HBO executive Michael Lombardo (right), who accepted the Corporate Role Model Respect Award on HBO's behalf, with "True Blood" creater Alan Ball and stars Sam Trammell (left) and Michelle Forbes.
Los Angeles Mayor Antonio Villaraigosa with the real stars of the GLSEN Respect Awards - Los Angeles, Student Advocate of the Year Austin Laufersweiler, Lazaro Cardenas, Nik Castillo, Maru Gonzalez, Dianna Lopez, Dominique Walker and Sirdeaner Walker.
More photos to come ...
>Entertainment Tonight was one of 30 media outlets to cover the red carpet at the fifth annual GLSEN Respect Awards - Los Angeles. Check out ET's report below with interviews from Melissa Joan Hart, Sara Ramirez, Chandra Wilson, Jason Schwartzman, Debbie Mazar and more:
>In the summer of 2009, we launched a nationwide search to find a student advocate who represented the ideals of GLSEN and our mission to end bullying and harassment in schools. This award honors an outstanding young person whose efforts have helped ensure a safe learning environment for all students—and have served as a voice of change in their school and their community.
>The online news site The Huffington Post published a blog post yesterday authored by GLSEN Executive Director Eliza Byard, lamenting the hardships that LGBT (lesbian, gay, bisexual and transgender) middle school students face when confronted by their peers who bully and harass them.
- 63% of LGBT middle school students had heard homophobic remarks made by school staff
- About 2 in 5 LGBT middle school students had been assaulted (punched, kicked, or threatened with a weapon) in school, twice the number of LGBT high school students
- Fewer LGBT middle school students could identify supportive faculty members than their high school peers, and very few had access to supportive student groups like a Gay-Straight Alliance (GSA)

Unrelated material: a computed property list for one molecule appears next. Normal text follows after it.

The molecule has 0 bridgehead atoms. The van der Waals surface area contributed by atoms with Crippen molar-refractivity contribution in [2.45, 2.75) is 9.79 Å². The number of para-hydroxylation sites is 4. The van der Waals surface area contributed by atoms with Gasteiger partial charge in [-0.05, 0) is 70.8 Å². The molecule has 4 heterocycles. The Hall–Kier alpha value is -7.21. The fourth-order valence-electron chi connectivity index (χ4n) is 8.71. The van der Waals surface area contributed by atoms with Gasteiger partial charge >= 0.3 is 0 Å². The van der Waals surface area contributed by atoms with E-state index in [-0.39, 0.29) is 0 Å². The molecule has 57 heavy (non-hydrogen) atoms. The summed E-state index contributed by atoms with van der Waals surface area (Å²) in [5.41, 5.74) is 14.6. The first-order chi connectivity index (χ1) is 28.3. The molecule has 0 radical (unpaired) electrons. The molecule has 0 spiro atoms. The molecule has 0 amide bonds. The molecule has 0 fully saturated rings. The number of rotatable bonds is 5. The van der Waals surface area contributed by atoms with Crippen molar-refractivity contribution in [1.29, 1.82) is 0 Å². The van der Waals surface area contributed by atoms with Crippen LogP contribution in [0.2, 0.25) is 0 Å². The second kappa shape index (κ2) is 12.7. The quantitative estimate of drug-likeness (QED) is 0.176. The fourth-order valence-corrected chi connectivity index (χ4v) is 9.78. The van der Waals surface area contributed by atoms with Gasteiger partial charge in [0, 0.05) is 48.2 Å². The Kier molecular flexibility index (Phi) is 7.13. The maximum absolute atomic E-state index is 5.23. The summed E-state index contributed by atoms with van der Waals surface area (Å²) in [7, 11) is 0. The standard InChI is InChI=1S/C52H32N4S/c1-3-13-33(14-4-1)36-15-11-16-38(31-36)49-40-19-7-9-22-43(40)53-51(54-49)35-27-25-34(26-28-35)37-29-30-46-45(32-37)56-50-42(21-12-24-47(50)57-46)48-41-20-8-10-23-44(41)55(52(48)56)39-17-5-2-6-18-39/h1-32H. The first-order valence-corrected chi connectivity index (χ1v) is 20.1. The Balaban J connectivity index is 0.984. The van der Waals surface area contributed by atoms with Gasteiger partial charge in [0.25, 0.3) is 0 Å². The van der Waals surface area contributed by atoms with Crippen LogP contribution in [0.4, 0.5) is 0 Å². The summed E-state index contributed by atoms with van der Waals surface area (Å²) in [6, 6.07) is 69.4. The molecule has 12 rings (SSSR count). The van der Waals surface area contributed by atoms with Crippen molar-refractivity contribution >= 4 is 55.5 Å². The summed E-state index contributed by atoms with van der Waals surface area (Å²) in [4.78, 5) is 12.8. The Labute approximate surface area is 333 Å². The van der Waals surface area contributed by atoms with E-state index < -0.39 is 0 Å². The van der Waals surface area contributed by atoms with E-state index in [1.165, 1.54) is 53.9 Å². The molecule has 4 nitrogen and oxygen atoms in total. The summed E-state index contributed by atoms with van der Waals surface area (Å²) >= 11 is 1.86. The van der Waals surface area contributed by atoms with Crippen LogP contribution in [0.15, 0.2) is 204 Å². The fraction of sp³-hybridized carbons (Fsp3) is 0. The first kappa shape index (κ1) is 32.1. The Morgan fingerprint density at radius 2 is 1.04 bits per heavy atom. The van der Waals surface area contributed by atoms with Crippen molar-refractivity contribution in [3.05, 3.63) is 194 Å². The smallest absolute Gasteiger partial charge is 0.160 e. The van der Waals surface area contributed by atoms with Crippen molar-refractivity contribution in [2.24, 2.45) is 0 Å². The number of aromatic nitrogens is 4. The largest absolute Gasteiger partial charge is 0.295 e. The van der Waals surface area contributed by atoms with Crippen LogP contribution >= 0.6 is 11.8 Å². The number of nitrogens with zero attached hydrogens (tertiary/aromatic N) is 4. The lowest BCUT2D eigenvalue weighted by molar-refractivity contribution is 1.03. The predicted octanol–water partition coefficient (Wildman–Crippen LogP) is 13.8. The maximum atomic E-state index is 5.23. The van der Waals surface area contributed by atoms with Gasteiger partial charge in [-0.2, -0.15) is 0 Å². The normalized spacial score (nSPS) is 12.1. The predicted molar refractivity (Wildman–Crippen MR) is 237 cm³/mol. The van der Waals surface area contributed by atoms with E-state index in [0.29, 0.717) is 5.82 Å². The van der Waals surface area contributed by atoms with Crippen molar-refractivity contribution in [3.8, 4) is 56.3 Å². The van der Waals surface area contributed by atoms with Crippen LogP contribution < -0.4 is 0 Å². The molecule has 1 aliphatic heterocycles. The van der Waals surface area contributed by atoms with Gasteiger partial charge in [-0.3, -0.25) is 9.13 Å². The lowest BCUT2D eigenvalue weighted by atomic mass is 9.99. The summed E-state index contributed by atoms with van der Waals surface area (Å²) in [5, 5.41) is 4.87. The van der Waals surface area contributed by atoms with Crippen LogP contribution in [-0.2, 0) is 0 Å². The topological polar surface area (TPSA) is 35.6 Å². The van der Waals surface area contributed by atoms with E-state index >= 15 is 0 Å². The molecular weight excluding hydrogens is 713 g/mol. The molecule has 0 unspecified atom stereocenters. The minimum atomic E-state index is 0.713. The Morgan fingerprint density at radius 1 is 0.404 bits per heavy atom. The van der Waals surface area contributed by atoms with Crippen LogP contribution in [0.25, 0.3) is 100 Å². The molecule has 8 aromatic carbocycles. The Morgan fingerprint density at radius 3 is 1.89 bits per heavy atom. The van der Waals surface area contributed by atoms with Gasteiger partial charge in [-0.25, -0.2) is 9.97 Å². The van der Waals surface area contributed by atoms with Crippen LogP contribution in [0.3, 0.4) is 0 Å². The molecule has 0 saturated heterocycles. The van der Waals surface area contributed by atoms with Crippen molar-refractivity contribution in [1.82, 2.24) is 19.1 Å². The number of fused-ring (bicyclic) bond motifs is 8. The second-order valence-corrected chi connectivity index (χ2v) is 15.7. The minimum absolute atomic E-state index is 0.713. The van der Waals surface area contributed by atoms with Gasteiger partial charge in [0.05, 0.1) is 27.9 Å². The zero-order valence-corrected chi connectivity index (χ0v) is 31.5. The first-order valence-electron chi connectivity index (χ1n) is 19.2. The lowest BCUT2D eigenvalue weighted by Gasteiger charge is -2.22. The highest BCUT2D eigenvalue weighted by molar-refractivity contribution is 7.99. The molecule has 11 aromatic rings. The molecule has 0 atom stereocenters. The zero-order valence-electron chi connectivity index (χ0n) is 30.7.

>On Sunday the New York Times Magazine will publish a cover story about GSAs and gay youth in middle schools. In preparing this lengthy article, GLSEN has been interviewed several times over the past few months regarding our research about school climate and data about gay-straight alliances (GSAs). The online preview of “Coming Out in Middle School” has just been released.
The writer, Benoit Denizet-Lewis, provides an insightful and sympathetic view into the lives of lesbian, gay and bisexual students across the country, together with their families and educators, and documents many challenges that these youth face. For middle school students who are coming to terms with their sexual orientation or gender expression, a fundamental obstacle is the school setting that is often not friendly to these teens if they are LGBT-identified. Anti-gay verbal harassment continues to be a prevalent form of peer social censure that is not adequately or consistently addressed by most adult educators.
In the article, one principal “did concede that teachers don’t react to anti-gay language as consistently as he would like.” And a counselor at a different school said, “We have veteran teachers who have been teaching for 25 years, and some just see the language as so imbedded in the language of middle-schoolers that it’s essentially unchangeable,” she said. “Others are afraid to address the language because they feel like it would mean talking about sexuality, which they aren’t comfortable doing in a middle school setting.”
This echoes the findings in GLSEN’s 2007 National School Climate Survey where students face the problem of a hostile school environment:
"The majority (60.8%) of students who were harassed or assaulted in school did not report the incident to school staff, believing little to no action would be taken or the situation could become worse if reported. In fact, nearly a third (31.1%) of the students who did report an incident said that school staff did nothing in response."
[Executive summary, page 3]
Denizet-Lewis tracks a shift over the past 10 years among teens, from many who were in the depths despair about their sexual orientation, to new kind of gay adolescent who is more “proud, resilient, sometimes even happy.” In part he says this has to do with more information becoming available to students via the Internet. And also to greater support provided by GSAs, despite opposition in some school settings. One principal said:
“I had some staff who were livid at first, because they thought it would be about sex, or us endorsing a lifestyle,” she said. “But the G.S.A. isn’t about that, and they’ve come around. This is a club that promotes safety, and it gives kids a voice. And the most amazing thing has happened since the G.S.A. started. Bullying of all kinds is way down. The G.S.A. created this pervasive anti-bullying culture on campus that affects everyone.”